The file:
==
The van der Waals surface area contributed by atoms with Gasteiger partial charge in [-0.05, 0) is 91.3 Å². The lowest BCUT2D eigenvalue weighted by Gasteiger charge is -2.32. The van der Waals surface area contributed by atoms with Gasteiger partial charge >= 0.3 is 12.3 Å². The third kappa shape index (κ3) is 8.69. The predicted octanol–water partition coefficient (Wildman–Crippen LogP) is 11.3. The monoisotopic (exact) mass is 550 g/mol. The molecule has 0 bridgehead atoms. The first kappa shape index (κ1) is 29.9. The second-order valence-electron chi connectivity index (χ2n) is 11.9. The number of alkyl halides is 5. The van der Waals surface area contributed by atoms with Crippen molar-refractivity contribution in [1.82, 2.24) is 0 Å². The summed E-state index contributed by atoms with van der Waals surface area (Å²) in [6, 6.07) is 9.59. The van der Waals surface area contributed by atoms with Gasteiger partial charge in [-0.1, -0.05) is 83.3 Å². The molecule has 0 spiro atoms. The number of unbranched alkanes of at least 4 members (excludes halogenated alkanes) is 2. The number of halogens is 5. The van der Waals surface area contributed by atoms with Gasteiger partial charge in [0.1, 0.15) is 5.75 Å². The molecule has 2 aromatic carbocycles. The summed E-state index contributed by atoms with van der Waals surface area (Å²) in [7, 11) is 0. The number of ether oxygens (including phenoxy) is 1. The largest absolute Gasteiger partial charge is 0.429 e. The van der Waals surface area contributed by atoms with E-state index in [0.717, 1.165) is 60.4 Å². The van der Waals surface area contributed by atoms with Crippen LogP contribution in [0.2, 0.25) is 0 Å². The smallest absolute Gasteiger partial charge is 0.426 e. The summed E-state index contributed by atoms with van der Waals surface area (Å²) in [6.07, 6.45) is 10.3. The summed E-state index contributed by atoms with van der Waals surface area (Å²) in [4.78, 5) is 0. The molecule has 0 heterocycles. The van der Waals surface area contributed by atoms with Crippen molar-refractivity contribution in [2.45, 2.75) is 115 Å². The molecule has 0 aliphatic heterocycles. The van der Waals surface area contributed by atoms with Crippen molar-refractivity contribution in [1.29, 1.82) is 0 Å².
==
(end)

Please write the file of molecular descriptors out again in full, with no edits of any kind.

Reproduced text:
The van der Waals surface area contributed by atoms with Gasteiger partial charge in [-0.05, 0) is 91.3 Å². The lowest BCUT2D eigenvalue weighted by Gasteiger charge is -2.32. The van der Waals surface area contributed by atoms with Gasteiger partial charge >= 0.3 is 12.3 Å². The third kappa shape index (κ3) is 8.69. The predicted octanol–water partition coefficient (Wildman–Crippen LogP) is 11.3. The monoisotopic (exact) mass is 550 g/mol. The molecule has 0 bridgehead atoms. The first kappa shape index (κ1) is 29.9. The second-order valence-electron chi connectivity index (χ2n) is 11.9. The number of alkyl halides is 5. The van der Waals surface area contributed by atoms with Crippen molar-refractivity contribution in [1.82, 2.24) is 0 Å². The summed E-state index contributed by atoms with van der Waals surface area (Å²) in [6, 6.07) is 9.59. The van der Waals surface area contributed by atoms with Gasteiger partial charge in [-0.1, -0.05) is 83.3 Å². The molecule has 0 spiro atoms. The number of unbranched alkanes of at least 4 members (excludes halogenated alkanes) is 2. The number of halogens is 5. The van der Waals surface area contributed by atoms with Gasteiger partial charge in [0.1, 0.15) is 5.75 Å². The molecule has 2 aromatic carbocycles. The summed E-state index contributed by atoms with van der Waals surface area (Å²) in [7, 11) is 0. The number of ether oxygens (including phenoxy) is 1. The largest absolute Gasteiger partial charge is 0.429 e. The van der Waals surface area contributed by atoms with E-state index in [0.717, 1.165) is 60.4 Å². The van der Waals surface area contributed by atoms with Crippen LogP contribution in [0.2, 0.25) is 0 Å². The smallest absolute Gasteiger partial charge is 0.426 e. The summed E-state index contributed by atoms with van der Waals surface area (Å²) in [6.07, 6.45) is 10.3. The summed E-state index contributed by atoms with van der Waals surface area (Å²) in [4.78, 5) is 0. The molecule has 0 heterocycles. The van der Waals surface area contributed by atoms with Crippen molar-refractivity contribution in [2.45, 2.75) is 115 Å². The molecule has 0 aliphatic heterocycles. The van der Waals surface area contributed by atoms with Crippen molar-refractivity contribution in [1.29, 1.82) is 0 Å².